By on September 14, 2016

2017 Ford F-150 Raptor

A Ford dealer has leaked power figures for the upcoming 2017 Ford F-150 Raptor, showing what Blue Oval engineers can do with a 3.5-liter Ecoboost V6.

According to dealer product document posted on Ford Raptor Forum, the high-output version of Ford’s upgraded twin-turbo six will make 450 horsepower and a whopping 510 pounds-feet of torque.

The massaged mill improves on changes made to the 3.5-liter Ecoboost for the 2017 model year. Stock versions of the engine make 375 hp and 470 lb-ft, improving on the previous generation by 10 hp and 50 lb-ft. Ford hasn’t confirmed the leaked power figures.

Inside the engine, new components includes a dual-direct and port fuel-injection system, piston cooling jets, roller-finger follower valvetrain, and new turbochargers with lighter turbine wheels and electrically activated wastegates.

Paired with the Raptor’s mill is a 10-speed automatic transmission co-developed by Ford and General Motors. Other changes to the automaker’s revamped all-terrain muscle pickup include a more civilized (and capable) suspensions setup and six drive modes.

The dealer page claims a maximum towing capability of 8,000 pounds.

While the stock 2017 3.5-liter Ecoboost already tops Ford’s 6.2-liter V8 in terms of twist, the high-output variant surpasses it in terms of horsepower. It also gives Raptor buyers something to brag about, while justifying the base price tag of just under $50,000.

[Image: Ford Motor Company]

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16 Comments on “ExtraBoost? Power Figures Leaked for 2017 Ford F-150 Raptor...”

  • avatar

    That’s not a real photo. It’s just cgi action.

  • avatar

    Hey, fake dirt CGI! Look at all the adventure!

  • avatar

    Wagons and Raptors in the same day? Some of us have work to do!

  • avatar

    Imagine how much better it would be with a 4.5 to 5 liter inline six with twin turbos…

    • 0 avatar

      In a front heavy pickup designed to be jumped and landed on it’s nose, a shorter V6 pushed back, leaving room for the massive cooling apparatus required to keep it from cooking to do the same, is probably a good thing.

      Ford is already struggling to keep up with Toyta in the “longest cab we can fit in a parking spot length friendly truck with Bed length X”, due to a less stubby hood than the Tundra. So, as appealing as a “long nose” F150 may be to “real truck guys”(tm), I doubt Ford will go there.

  • avatar
    Jeff Weimer

    I know ford has this love for the 3.5EB, but I like the 6.2 V8 much better.

  • avatar

    This technical narrative reminds me of Gillette giving away the shaving kits to boost sales of their expensive blades. Ford is not exactly giving away, but the financial rewards for doing post-warranty repair on all those jets, coolers and actuators should be handsome. And then in 7-10 years cut the parts supply. Long the F stock.

    • 0 avatar

      It’s not an F-series issue necessarily. Anything loaded with tech, luxury/gadgetry, you don’t want to keep too long past warranty.

      Poverty spec models are getting more appealing everyday, with a just sprinkling of options including 4wd, V8 and power group. Those won’t have issues with orphaned parts. Anything that’s Raptor specific, be it modules, body, trim or interior, you might want to start hording before it gets too late, if you plan on keeping it forever. The aftermarket can’t reproduce everything.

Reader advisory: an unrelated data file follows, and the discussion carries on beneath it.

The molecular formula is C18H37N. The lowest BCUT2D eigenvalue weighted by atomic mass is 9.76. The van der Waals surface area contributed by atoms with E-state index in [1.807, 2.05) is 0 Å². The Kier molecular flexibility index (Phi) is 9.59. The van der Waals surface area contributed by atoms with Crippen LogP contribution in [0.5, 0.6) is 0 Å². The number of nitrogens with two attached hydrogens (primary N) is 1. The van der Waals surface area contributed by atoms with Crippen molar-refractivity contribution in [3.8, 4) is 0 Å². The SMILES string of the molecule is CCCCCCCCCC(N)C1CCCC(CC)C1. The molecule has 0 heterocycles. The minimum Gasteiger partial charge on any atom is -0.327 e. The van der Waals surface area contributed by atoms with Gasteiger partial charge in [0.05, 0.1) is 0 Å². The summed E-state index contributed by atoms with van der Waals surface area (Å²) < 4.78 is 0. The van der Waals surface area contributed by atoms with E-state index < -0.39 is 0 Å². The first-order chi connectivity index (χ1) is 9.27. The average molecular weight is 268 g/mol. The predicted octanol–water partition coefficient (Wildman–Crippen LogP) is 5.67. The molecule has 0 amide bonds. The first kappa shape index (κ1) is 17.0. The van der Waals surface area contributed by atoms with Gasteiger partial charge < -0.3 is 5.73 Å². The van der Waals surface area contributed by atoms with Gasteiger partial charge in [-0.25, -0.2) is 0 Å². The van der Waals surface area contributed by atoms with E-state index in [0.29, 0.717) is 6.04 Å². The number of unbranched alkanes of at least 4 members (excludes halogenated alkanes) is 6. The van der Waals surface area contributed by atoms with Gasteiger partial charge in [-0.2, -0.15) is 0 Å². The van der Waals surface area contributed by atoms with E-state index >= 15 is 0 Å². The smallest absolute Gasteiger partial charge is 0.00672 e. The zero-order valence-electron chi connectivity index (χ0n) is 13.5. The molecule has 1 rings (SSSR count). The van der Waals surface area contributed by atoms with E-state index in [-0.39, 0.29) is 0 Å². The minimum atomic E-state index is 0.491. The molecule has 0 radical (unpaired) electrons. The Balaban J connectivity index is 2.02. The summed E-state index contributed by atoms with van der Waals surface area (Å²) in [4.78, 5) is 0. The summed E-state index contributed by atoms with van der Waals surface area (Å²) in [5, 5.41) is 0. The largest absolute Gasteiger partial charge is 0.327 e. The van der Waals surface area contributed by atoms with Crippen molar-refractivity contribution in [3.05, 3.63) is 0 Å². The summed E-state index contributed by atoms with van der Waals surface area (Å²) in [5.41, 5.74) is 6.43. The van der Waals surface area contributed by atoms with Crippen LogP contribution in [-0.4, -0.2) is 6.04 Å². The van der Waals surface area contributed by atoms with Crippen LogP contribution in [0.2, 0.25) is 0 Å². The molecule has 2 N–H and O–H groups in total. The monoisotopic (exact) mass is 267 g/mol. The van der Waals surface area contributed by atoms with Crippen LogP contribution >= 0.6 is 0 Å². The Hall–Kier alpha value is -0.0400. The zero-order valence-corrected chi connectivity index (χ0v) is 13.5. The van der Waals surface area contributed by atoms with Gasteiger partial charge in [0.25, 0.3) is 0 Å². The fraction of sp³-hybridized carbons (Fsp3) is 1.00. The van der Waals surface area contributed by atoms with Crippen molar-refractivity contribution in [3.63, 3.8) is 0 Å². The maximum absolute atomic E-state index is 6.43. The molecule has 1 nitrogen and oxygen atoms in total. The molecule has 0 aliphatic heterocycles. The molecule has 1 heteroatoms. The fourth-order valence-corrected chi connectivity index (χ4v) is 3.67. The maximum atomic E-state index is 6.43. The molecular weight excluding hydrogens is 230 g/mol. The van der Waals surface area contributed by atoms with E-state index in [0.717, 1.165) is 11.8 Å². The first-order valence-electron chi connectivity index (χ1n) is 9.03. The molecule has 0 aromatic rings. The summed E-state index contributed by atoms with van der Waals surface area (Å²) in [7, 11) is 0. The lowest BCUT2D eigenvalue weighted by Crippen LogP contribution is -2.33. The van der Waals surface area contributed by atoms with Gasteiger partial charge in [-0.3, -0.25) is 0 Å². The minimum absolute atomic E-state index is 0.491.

Back in ’95 I started collecting ’86 SVO specific dealer parts for a future resto. If I don’t fully restore it, those parts are highly sought after by the SVO crowd and not re-popped by anyone, especially the NOS headlights, turn signal sets, and bi-plane spoiler.

    • 0 avatar

      Part of the purchase price is subsidized by Hexxon/Gerbil.

  • avatar

    This engine tranny combo needs to be in the new Lincoln Continental now.

  • avatar

    I’m not buying a twin turbo engine made by anyone, least of all Ford.
    Honda makes the best engines in the auto biz, and I would not even buy
    one from them. Hell, I’m not even buying a single turbo engine. Now,
    put a supercharger on that 3.5, and I might consider it.

    • 0 avatar

      Honda may have a good engine, aside from motor oil swilling VCM, but there has to be a way to convert that energy to the road and their transmissions have been known to fail.

      I have close to 600 lb-ft of torque coming from a tuned XTS VSport with no problems.

    • 0 avatar

      Turbos are reliable these days. For driver involvement centered cars, I find them dull as dirt. But I find slushboxes ditto. Once you stick a slushbox in there, modern engine/tranny management and quick spoolup turbos, allows the tranny to do less mindless up and downsifts than in an NA car, on account of the broad torque plateau turbo engines tend to have. So, slushbox, as in Raptor -> turbo OK. Proper tranny, as in Miata (or, FiST), turbo not so much.

  • avatar
    Mr Imperial

    Those new numbers are quite impressive; considering that the 2003 7.3 Powerstroke diesel’s swan song was at 275 horsepower, 525 lb-ft of torque.

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